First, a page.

When did the Phase Project begin for me?
Maybe it started when my grandmother got a degree in education and raised four children (including my father) while working every day in the local school.
Maybe it started when my mother trained for motherhood by teaching kindergarten and second grade, or when she later used the same books and classroom activities to engage my interests at home.
Maybe it started when I first volunteered in youth ministry as an eighteen-year-old (because volunteering was the only way they would let me stay) or when I graduated with a degree in education and taught high school while still volunteering in youth ministry (because apparently after so long they stop trying to kick you out).
Sometimes it’s impossible to name when and where a passion begins. When I look back now I just know there have been many influential moments along the way.
One of those moments happened six years ago as I sat in a late night Christian Education class. It was the end of spring semester my final year of seminary, and I was pregnant with my first child, Sawyer. At Orange we were getting ready for Conference 2009, Every Generation Needs a New Revolution, and finishing the first edition of Think Orange.
What I remember about that particular night was the conversation I overheard between four students—all in their twenties—sharing their frustrations toward the churches they had grown up in. The conversation sounded something like this . . .
“When I grew up in church, we never talked about . . . “
“I can’t believe my youth pastor never told me . . .”
“I remember learning in ____ in VBS. I can’t believe my children’s pastor lied to me.”
Class was starting in five minutes, so I held back my confusion and resisted the urge to turn around and ask some questions. But in my mind, I couldn’t help but wonder:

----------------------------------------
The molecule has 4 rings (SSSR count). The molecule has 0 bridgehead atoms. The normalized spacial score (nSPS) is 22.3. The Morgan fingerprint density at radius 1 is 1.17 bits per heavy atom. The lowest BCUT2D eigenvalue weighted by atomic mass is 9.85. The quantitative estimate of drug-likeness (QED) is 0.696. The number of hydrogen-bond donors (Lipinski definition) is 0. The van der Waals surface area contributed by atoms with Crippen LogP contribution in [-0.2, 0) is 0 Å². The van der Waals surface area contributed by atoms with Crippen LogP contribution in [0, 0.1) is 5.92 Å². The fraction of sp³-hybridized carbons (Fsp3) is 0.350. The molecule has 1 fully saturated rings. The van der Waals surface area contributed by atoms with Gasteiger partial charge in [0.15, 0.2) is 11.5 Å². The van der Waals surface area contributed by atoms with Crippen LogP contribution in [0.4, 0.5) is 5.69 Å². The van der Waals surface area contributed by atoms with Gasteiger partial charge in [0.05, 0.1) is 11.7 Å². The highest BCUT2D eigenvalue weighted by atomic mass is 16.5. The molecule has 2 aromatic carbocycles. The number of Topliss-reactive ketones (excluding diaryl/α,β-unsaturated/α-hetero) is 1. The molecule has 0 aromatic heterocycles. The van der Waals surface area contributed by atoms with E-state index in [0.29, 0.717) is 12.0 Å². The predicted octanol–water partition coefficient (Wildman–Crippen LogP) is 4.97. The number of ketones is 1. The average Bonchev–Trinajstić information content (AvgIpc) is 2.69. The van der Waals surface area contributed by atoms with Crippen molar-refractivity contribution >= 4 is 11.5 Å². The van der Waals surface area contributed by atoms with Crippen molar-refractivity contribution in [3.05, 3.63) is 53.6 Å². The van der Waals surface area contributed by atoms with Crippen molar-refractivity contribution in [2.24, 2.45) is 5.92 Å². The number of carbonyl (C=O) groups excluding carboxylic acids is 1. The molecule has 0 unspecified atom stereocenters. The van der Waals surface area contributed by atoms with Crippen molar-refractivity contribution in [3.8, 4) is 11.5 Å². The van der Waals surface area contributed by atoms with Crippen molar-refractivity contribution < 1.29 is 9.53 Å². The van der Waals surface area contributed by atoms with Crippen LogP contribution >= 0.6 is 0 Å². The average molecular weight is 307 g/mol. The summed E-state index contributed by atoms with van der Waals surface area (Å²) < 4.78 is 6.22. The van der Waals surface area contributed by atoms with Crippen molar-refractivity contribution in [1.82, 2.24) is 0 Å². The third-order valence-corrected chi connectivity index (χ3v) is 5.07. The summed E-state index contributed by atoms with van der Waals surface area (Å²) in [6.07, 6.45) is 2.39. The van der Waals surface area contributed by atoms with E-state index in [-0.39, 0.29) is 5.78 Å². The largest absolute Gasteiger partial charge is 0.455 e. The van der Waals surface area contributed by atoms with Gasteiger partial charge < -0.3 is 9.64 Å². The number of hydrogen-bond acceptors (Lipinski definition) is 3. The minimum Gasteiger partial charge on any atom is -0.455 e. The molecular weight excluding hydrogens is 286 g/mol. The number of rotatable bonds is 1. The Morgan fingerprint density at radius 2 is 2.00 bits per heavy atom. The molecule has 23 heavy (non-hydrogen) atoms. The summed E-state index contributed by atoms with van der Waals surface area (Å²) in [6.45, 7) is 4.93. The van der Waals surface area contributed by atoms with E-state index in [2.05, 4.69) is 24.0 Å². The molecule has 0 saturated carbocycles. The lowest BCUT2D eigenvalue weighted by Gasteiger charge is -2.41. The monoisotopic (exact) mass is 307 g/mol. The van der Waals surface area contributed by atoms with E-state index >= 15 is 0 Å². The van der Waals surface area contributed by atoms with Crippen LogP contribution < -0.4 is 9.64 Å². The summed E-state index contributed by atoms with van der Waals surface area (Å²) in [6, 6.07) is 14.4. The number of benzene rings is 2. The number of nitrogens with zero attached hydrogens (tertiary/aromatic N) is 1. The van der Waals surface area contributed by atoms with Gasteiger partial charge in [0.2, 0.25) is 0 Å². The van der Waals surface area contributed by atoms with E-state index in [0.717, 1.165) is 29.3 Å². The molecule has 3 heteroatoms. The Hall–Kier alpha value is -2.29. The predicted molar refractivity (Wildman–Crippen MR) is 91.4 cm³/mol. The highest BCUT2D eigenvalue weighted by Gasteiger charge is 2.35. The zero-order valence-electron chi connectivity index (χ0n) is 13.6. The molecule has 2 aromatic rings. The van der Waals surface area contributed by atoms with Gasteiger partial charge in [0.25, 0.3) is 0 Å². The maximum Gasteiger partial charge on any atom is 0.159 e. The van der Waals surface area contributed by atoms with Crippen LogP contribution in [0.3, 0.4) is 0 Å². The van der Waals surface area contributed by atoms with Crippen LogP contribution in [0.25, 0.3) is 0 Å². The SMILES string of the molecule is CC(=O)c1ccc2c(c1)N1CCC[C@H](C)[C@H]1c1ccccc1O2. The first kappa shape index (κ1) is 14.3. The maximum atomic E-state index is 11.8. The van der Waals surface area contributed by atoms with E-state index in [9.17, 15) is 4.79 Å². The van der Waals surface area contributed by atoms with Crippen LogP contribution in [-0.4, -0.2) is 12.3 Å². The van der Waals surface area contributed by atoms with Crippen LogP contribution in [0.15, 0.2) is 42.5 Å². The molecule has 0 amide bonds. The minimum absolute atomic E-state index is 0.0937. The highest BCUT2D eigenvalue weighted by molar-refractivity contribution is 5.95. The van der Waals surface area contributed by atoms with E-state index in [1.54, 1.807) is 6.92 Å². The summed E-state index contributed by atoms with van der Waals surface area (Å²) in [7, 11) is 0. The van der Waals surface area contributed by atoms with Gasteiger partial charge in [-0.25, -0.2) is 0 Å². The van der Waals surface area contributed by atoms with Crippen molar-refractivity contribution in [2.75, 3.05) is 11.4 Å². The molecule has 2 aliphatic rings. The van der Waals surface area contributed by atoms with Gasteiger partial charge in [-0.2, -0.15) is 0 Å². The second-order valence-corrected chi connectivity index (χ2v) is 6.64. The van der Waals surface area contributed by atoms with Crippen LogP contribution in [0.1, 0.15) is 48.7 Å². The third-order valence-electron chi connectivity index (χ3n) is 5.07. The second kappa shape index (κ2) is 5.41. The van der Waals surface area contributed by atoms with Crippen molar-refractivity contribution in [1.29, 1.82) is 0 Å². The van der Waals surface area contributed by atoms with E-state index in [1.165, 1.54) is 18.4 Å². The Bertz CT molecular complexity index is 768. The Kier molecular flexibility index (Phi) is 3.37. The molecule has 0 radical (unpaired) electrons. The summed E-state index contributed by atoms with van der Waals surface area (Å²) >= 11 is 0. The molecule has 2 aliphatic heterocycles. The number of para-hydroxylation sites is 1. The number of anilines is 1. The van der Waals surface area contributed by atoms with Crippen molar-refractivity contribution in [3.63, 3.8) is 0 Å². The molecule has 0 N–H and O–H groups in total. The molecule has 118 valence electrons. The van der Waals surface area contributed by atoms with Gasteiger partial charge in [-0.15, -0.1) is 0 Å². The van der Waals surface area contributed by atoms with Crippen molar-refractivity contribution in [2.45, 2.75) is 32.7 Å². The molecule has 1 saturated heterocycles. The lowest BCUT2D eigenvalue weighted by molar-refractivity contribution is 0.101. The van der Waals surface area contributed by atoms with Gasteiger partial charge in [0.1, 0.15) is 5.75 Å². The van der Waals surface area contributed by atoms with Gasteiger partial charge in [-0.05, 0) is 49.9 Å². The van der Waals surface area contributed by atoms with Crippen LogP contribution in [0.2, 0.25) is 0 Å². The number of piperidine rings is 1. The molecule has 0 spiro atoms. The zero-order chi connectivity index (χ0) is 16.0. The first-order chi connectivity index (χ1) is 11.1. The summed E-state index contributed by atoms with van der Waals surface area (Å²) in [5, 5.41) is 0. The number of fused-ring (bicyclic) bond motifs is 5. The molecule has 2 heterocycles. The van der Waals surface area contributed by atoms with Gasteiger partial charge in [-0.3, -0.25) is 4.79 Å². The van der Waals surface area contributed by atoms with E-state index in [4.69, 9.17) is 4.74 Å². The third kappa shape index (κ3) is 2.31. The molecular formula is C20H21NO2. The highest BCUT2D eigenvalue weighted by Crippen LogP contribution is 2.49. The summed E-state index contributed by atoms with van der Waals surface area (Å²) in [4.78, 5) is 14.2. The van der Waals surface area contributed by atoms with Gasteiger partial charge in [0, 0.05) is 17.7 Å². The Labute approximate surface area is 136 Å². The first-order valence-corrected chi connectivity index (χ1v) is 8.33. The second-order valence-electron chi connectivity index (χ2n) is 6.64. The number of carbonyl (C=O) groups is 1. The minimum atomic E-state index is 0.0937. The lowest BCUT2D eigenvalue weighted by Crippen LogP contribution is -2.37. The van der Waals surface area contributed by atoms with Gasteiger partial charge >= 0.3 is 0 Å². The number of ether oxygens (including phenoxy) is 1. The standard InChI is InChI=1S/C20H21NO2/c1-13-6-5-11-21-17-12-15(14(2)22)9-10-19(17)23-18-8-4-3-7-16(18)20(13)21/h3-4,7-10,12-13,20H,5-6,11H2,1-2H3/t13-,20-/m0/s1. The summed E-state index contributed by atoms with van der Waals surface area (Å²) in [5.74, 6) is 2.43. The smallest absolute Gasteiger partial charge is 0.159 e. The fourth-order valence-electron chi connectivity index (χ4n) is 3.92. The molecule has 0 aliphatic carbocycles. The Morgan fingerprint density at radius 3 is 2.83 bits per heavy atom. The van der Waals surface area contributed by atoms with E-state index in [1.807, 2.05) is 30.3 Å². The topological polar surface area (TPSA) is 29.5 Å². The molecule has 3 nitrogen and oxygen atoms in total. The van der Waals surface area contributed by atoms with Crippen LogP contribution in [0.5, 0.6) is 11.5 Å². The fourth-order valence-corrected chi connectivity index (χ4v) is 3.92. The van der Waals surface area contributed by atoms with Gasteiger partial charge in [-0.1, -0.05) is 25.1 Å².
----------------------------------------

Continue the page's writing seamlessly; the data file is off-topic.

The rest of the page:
“What did you expect? Do you remember what you were like as a second grader? Or were you just that much more mature than I was because I think I remember me as a second grader . . . and I mostly wanted to take communion because I liked grape juice.”
Those comments probably wouldn’t have been very constructive at the time. But one thing I wish I could have said then is this:
It’s not the job of a children’s pastor or youth pastor or even a parent to teach a kid everything there is to know about God.
There are many reasons I believe that’s true. Here are two:
1. You can’t teach it—because you are a person. You can’t teach something you don’t understand. So, it’s impossible to teach anyone everything there is to know about God. If you could, you would be teaching about a really small god.
2. They can’t understand it —because they are a kid. Kids understand God—like kids—because they are kids. They think like a kid. They reason like a kid. They have the life experience of a kid. The same is true for teenagers. The way they relate to God will grow and change just as they grow and change.
Since that conversation, there have been many more influential moments in my journey with Phase. For me personally, it’s been the collision of my experience in education and ministry along with the opportunity to work for Orange that has fueled my passion to continually ask questions like . . .
What does it mean to lay a foundation for authentic faith that will grow and thrive at every life stage?
What are essential truths that are most personally relevant for every life stage?
How can leaders and parents communicate what matters most in a way that sticks?
I’m not sure that I have definitive answers for any of these questions, but I’ve met some smart people who have more experience and knowledge than myself. And I hope that by sharing some of our collective thoughts, we can broaden the conversation to include anyone who wants to get better at investing in the faith of the next generation.
Read more about The Phase Project:
Naming An Idea
What Is A Phase?
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